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Gold, incentives and meh

Should GPs have to get third party consent for sight of records?

When the issue of third party consent and medical records was raised in Pulse, the floodgates opened – Jo Carlowe explores the issues and gets some experts' views

'I do not

feel I should

be doing the

solicitors' work

for them,' wrote one irate GP. Similar

comments soon followed. The GPs were responding to suggestions in Pulse (April 12, page 38) from an LMC expert that doctors should seek direct consent from patients in addition to the consent forwarded by the solicitor. Some GPs felt this was necessary because they fear patients sign solicitors' forms without understanding the implications.

Legal experts say GPs do not have a legal obligation to duplicate a solicitor's consent. 'Direct consent is generally not necessary,' says Medical Defence Union medicolegal adviser Dr Matthew Lee. 'You are giving the records to the patient's own advocate and, as professionals, solicitors are obliged to act in the best interest of their clients.'

But some doctors feel they have a moral obligation to do so. 'Confidentiality is one of the cornerstones of the doctor/patient relationship. It is in the best interest of all parties that the patient is clear and informed about what information they are consenting to disclose,' says the BMA's ethics committee.

Essentially, the problem is one of trust – not between doctors and patients, but between GPs and solicitors. If a GP feels confident that the lawyer has explained everything to their client, there is no need for the doctor to duplicate consent.

'The problem is GPs have limited time to vet requests,' says Dr Peter Gooderham, law tutor at the University of Cardiff and a former GP. 'Problems arise when solicitors try to cut corners and ask for release of records without observing correct written procedures. A frequent problem is verbal requests originating from solicitors who should know better.'

Dr Stephanie Bown of the Medical Protection Society believes GPs should be 'entitled to accept the professionalism of another profession', but acknowledges: 'In practice they may have concerns that some patients have not fully understood the consequences of signing the consent form.'

In July last year the BMA worked together with the Law Society on a 'model' consent form for use by solicitors, spelling out to patients exactly how their records might be used. Since the introduction of this form, the Law Society says it has received no complaints about third-party consent.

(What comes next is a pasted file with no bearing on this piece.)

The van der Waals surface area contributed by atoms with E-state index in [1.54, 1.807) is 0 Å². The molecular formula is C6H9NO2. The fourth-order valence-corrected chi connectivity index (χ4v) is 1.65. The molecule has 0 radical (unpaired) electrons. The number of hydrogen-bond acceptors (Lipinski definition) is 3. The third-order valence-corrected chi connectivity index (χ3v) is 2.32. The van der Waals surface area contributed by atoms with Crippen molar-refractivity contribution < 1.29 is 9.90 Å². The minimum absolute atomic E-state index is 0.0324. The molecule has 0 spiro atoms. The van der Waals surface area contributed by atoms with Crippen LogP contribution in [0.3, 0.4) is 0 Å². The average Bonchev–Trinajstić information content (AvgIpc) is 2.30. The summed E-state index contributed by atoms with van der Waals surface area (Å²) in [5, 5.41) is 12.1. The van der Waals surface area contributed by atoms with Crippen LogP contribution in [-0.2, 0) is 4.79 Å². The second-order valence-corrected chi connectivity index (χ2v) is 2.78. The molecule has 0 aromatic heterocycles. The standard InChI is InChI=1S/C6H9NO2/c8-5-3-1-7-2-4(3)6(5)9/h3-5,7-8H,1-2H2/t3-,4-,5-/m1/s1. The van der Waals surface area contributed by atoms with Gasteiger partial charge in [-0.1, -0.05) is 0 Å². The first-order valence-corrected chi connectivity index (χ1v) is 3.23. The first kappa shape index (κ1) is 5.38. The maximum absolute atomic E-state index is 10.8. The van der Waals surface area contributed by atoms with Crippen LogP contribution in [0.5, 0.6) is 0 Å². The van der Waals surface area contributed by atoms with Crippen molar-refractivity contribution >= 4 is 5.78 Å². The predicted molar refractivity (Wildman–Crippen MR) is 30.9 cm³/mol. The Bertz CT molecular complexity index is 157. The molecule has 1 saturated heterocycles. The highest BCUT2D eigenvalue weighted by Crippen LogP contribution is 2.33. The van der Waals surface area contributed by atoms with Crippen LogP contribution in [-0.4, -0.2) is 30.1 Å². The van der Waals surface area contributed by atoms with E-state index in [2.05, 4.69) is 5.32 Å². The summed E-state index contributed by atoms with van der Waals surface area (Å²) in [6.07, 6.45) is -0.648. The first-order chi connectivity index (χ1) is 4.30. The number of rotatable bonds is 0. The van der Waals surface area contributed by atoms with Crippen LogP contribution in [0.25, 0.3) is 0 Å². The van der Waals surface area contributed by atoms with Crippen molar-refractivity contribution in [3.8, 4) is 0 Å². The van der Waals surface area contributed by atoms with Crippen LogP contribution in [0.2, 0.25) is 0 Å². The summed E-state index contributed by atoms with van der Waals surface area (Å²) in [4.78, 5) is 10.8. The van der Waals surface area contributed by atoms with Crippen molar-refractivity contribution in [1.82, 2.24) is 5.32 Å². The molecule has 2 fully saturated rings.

But the form is not compulsory. Tim Annett, associate at Alexander Harris, legal experts in health care litigation, says the form was not well publicised.

'We use something similar but there are solicitors who don't use the BMA's recommended form because they don't know about it,' he said.

Where the best-practice form is used GPs can feel reassured. Where the GP has doubts, they should double-check consent with the patient. A failure to act on such doubts could lead to the GP being criticised, says Dr Bown, although she is not aware of any precedent.

GPs should also check that consent forms are current. Dr Bown says she can envisage a situation in which a patient has consented to the release of his records for a divorce settlement, only for the consent form to be reinstated several years later during an accident claim.

'In such a case, the patient could make a complaint to the GMC, although it would not necessarily be upheld,' she says. Once again there is no precedent.

Another potential pitfall exists with children's medical records. When disclosing records the GP should establish with the solicitor that the person who has signed the consent form does indeed have 'parental responsibility'. The father is considered to have 'parental responsibility' if he is registered on the birth certificate from December 2003 onwards or if he was married to the child's mother at the time of the child's birth.

'You cannot assume that a person has parental responsibility,' she says. 'If they proved not to, the disclosure of information would be in breach of common law of confidentiality and the Data Protection Act. You could also end up before the GMC.'

Similarly, if the police turn up asking for details about a patient's registration this cannot be disclosed without the patient's consent. Requests by social services for patients' records are similarly controlled and GPs should not release records without viewing the patient's written consent. Exceptions exist where disclosures are in the public interest to prevent death or harm.

The BMA has also worked closely with the Association of British Insurers. Last October the two organisations drew up a new consent form spelling out what information would be released and specifying that HIV results and genetic testing should not be included.

The BMA has worked hard on the issue of consent to third parties. The introduction of best-practice forms should allow GPs to feel more relaxed about trusting allied professionals to do their jobs properly and save them the time and worry of having to duplicate work.

But if in doubt, GPC negotiator Dr Hamish Meldrum says GPs should apply the 'Bolam test' – looking at what could reasonably be expected of GPs in the same situation.

'It is about exercising judgment,' he says. 'As GPs we do that all the time.'





4CDB8A?OpenDocument&PreviewStyle=524BD1D1E1C3476A80256E16004A7AE7 – link to BMA/Law Society consent form


• – The Association of British Insurers

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